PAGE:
Villeneuve Pironi


Reviewed by: Andrew Robertson

Villeneuve Pironi
"What is clear is the genuine affection held for its subjects, but that makes some elements of it all the more galling." | Photo: courtesy of Glasgow Film Festival

Formula One is, at root, a set of rules. An evolving specification for competition, a set of constraints. Like those of chess, or the Marquis of Queensbury, they are a framework for rivalries, for triumphs, for tragedies.

Gilles Villeneuve and Didier Pironi were, briefly, team-mates at Ferrari. Across five chapters, their forenames, 'Passion', '1982', and 'Discovery', we see how their paths crossed, fatefully, and then fatally. Glossy and well constructed, it is not an easy watch. That in part because it features footage of three accidents involving its eponymous subjects. Those earn it a BBFC 12A rating for 'upsetting scenes', and while I agree with that conclusion I don't think they merited inclusion. To see men battered and bruised in the aftermath is distressing enough, but footage of their accidents feels exploitative. Two of them occured during practice or qualifying, so are unlikely to have been broadcast live. That they exist is no obligation to use them.

Tis is a Sky Studios production. It seems that Sky Italia may have been able to garner access to Ferrari and, as Sky currently hold many of the broadcast rights for Formula One, this has given them access to the rest. One of the many figures associated with the money now in the sport, Bernie Ecclestone, contributes. So too members of Ferrari's paddock and back-room teams, and the families of the subjects. Gilles and Didier both had children, and all four are interviewed, as are the drivers' wives. There are some difficult moments, but their emotional weight is undermined by elements of the production.

Torquil Jones directs, co-writing with usual partner Gabriel Clarke. As Noah Productions they've been involved in several sports documentaries, Clarke also made a documentary about Steve McQueen's shoot for Le Mans. Like many of those this too is reliant is archive footage, but some of its reconstructions feel cheap and some of the film appears to have had grain added after the fact. At times they play into video artefacts. At others it appears there's been an attempt to add a veneer of authenticity through artificiality, like lens flare in a computer game. Pastoral soft-focus establishing shots feel less sympathetic and more false than a tilted head from someone from Human Resources. The score from frequent collaborator Nanita Desai is used with a heavy hand, perhaps to match the lead feet on the accelerators. She's done a huge amount of TV work, but may be best known for her Emmy-winning score for The Reason I Jump.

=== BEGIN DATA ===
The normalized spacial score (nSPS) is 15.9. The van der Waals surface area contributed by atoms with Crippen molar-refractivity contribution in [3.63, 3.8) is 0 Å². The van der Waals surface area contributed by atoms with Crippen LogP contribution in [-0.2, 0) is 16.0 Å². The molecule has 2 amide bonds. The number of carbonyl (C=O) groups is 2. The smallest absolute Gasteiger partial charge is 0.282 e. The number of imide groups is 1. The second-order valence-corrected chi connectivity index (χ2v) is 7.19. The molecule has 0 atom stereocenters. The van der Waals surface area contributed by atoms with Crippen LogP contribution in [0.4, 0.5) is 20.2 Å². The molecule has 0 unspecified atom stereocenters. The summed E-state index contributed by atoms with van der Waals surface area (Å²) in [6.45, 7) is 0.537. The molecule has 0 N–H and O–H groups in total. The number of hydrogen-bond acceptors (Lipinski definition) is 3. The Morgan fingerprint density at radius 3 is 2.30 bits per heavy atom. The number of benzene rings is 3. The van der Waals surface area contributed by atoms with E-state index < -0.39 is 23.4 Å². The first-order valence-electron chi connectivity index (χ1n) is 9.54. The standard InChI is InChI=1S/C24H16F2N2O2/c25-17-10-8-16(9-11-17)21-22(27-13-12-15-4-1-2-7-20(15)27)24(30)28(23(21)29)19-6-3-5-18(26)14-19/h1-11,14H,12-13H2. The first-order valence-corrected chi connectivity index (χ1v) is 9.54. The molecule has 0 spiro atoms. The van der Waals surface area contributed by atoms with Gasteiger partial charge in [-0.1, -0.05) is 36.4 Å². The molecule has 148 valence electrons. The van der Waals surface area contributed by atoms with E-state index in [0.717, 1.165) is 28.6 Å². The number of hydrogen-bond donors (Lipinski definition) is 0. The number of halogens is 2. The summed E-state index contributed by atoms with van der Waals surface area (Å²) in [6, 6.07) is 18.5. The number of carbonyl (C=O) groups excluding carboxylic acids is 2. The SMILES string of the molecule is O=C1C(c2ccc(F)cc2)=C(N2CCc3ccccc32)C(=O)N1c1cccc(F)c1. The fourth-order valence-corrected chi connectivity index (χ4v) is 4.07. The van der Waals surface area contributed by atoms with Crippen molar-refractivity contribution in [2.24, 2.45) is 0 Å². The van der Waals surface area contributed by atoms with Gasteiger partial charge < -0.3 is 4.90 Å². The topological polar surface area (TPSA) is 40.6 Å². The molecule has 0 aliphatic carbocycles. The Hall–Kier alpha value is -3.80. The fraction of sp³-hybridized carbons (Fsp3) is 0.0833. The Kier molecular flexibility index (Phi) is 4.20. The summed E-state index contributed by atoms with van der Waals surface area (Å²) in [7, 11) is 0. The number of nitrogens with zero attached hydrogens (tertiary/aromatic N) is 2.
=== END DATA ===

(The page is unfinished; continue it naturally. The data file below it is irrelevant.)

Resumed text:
Like that film there's genuine affection for its subjects from those interviewed, including their familites. There's also a number of other racing drivers. Team-mate Jody Sheckter, Senna's great rival Alain Prost, and three time world-champion and safety campaigner Jackie Stewart. Not to mention Gilles' son, another world-champion, Jacque Villeneuve. It's his sister Mélanie who delivers one of the film's most powerful line, talking about how her grief is "not that of a 48-year-old but that of an 8-year-old recycled."

It is in that recycling that Villeneuve Pironi feels least worthy of those it is ostensibly paying tribute to. In Rush there's a discussion of the dangers of that era of racing. It was by beating James Hunt that Gilles made his name internationally. There's a clear inspiration from Senna, another racing biopic rooted in tragedy. Harder to justify is what amounts to speculation as to what drove these two men. The titles variously configure their names but everyone is speaking on their behalf. Whatever arrangements might have been in place it is now others making them for them.

Polyglot, with segments in French and Italian, this has some moments where translation seems like it might be weak. It's not clear for example if a line translated as "you have a shit driver" might actually have been "your driver is a shit." What is clear is the genuine affection held for its subjects, but that makes some elements of it all the more galling. Revisiting the circumstances of the accidents is one thing, but even discussion of how someone was less thrown clear of a vehicle than exposed by it disintegrating around him is difficult. As a fan of Formula One I knew the circumstances, but by choice hadn't sought out images, let alone moving pictures. From the presence of three of them, it seems that it was only the absence of footage from a fourth accident that meant it wasn't included.

That's a difficult gap to bridge. Given how many have died in the sport it still feels off that a reality show based in it is called 'Drive To Survive'. I shan't delve deep into the statistics - for a start I'd be cribbing too heavily from a dedicated Wikipedia page - but it feels poor tribute to those who have been killed around Formula One to show as much of it. It carries their names, certainly, but it feels a self-serving sensation, some ways short of a tribute. There are plenty of other eponyms around: Ferrari of course, Tyrell, Williams, Ligier, but this doesn't feel worthy of bearing the names of its subjects, nor their families.

Reviewed on: 10 Mar 2023
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Villeneuve Pironi packshot
Consideration of the infamous 1982 F1 season when rival teammates Gilles Villeneuve and Didier Pironi were part of the sport's most controversial moments.

Director: Torquil Jones

Writer: Gabriel Clarke, Torquil Jones

Year: 2022

Runtime: 95 minutes

Country: UK, Italy

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